The back down

During the late 1990’s as the centrally led drive towards family mediation continued a number of developments occurred that eventually led to Government having to repeal the sections of the Family Law Act 1996 dealing with imposition of mediation. These developments included:

• A dearth of suitable mediators (the Law Society’s family mediation accreditation scheme wasn’t set up until 2000)

• The available family mediators being buried under an avalanche of people compelled to attend meetings to obtain legal aid but who had no intention of pursuing mediation and really wanted legal representation

• A sceptical, mediation averse legal sector, personified by solicitors who took advantage of people adopting the culturally traditional route of seeing a solicitor as a first step when divorcing to drip poison in their ears regarding mediation so that they would migrate back to litigation. It must be said that solicitors long after retained a marked scepticism regarding mediation’s ability to deal with complex financial agreements.

• Less than a third of the people referred to a mediation meeting by the Act, proceeded to use mediation to try to reach an agreement and of those who did only 45% achieved a settlement in children’s matters and even fewer, 34%, in financial matters.

The Government had found that encouragement and compulsion had failed to win the day for mediation in family law.

The fall out

The failure to legislate mediation into family law in the 1990’s left a mixed legacy. Initially, after a halcyon period of recruiting vast numbers of mediators in the anticipation of assured work, the sector found itself grossly over staffed and new mediation firms quickly went to the wall and many self-employed mediator sought other employment. However, the best in the field generally kept their heads above water and were, in the following decade, able to capitalise on the burgeoning acceptance of alternative dispute resolution in family law which had been kick-started by the state.

The initial mediation experiment in the 1990’s had highlighted the need for mediator-lawyers, a hybrid specialist who began to flourish as public acceptance for a divorce without the day in court slowly gained ground. This new breed tended to specialise in financial agreements whilst the non-lawyer mediators gravitated towards children’s agreements.

In the first decade of the twenty first century another alternative confrontational court settlements arrived from the USA in the form of collaborative law. Inevitably this initially drew work away from mediation, although it quickly became apparent to specialist family solicitors that their clients circumstances would generally suit one approach better that the other and so the competition between them was fleeting.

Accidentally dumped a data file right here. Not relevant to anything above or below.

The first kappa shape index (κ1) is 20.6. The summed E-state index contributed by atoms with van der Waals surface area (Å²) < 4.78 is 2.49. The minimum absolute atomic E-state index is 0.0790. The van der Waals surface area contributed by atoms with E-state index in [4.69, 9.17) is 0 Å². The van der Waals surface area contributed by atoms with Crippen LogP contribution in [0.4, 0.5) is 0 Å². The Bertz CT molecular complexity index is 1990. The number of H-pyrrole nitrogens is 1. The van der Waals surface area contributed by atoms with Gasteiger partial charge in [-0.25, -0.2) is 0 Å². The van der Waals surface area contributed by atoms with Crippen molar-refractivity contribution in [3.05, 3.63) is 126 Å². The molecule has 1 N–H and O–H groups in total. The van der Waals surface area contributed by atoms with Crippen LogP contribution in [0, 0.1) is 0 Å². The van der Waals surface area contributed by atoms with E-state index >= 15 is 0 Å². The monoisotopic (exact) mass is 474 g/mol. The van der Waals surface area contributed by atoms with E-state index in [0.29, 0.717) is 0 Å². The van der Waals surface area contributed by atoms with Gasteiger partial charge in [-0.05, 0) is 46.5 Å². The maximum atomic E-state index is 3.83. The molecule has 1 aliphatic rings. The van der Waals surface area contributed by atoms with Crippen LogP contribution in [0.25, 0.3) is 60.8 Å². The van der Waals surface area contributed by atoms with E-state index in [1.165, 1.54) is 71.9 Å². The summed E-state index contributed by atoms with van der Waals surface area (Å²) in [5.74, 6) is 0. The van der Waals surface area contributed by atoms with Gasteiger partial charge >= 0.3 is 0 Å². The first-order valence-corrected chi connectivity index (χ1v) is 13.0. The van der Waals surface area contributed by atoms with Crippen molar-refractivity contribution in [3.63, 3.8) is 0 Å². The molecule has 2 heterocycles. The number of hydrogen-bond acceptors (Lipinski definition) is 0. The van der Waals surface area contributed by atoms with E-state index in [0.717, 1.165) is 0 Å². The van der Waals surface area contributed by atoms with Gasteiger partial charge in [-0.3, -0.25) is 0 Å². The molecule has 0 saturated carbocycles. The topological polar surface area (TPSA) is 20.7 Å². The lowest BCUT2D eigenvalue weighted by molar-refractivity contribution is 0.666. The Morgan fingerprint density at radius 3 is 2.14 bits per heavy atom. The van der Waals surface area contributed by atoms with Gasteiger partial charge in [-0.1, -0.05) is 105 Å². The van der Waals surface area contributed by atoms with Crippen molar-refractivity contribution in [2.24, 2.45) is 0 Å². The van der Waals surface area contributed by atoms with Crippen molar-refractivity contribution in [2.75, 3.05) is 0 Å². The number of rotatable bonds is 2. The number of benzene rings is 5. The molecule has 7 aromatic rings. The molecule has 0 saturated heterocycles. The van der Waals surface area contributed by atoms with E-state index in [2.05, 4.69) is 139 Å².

UK Family Mediation – Today and tomorrow

Family mediation currently has a relatively small but growing presence and it is recognised by experts in the field that it could potentially be used in many more cases than it currently is. That it is growing is down to the initially suspicious, verging on hostile, attitude of the legal profession to this form of ADR twenty years ago coming around one eighty degrees over the last decade with the best interests of their clients securing a complete ascendency on their ethical tick list.

The future of non-directive mediation is still not assured. The options open to divorcing couples continue to grow with the recent introduction of directive mediation on the Australian model and the consequences of the Directive of the European Parliament and of the European Council of 21 May 2008 on Certain Aspects Of Mediation In Civil And Commercial Matters (2008/52) (which has been adopted by the UK government) still to be fully felt.

Under the Children’s and Families Bill, currently (2013) winding its way through Parliament, parties will be legally required, before applying to the Family Court, to attend a ‘Mediation information and assessment meeting’ (MIAM) or demonstrate that they are exempt from such attendance or that it family mediation is not suitable for them. And so, what goes around comes around and whether this latest legislative change will be any more successful at motivating people to ‘go the whole hog’ with mediation than previous attempts remains to be seen.

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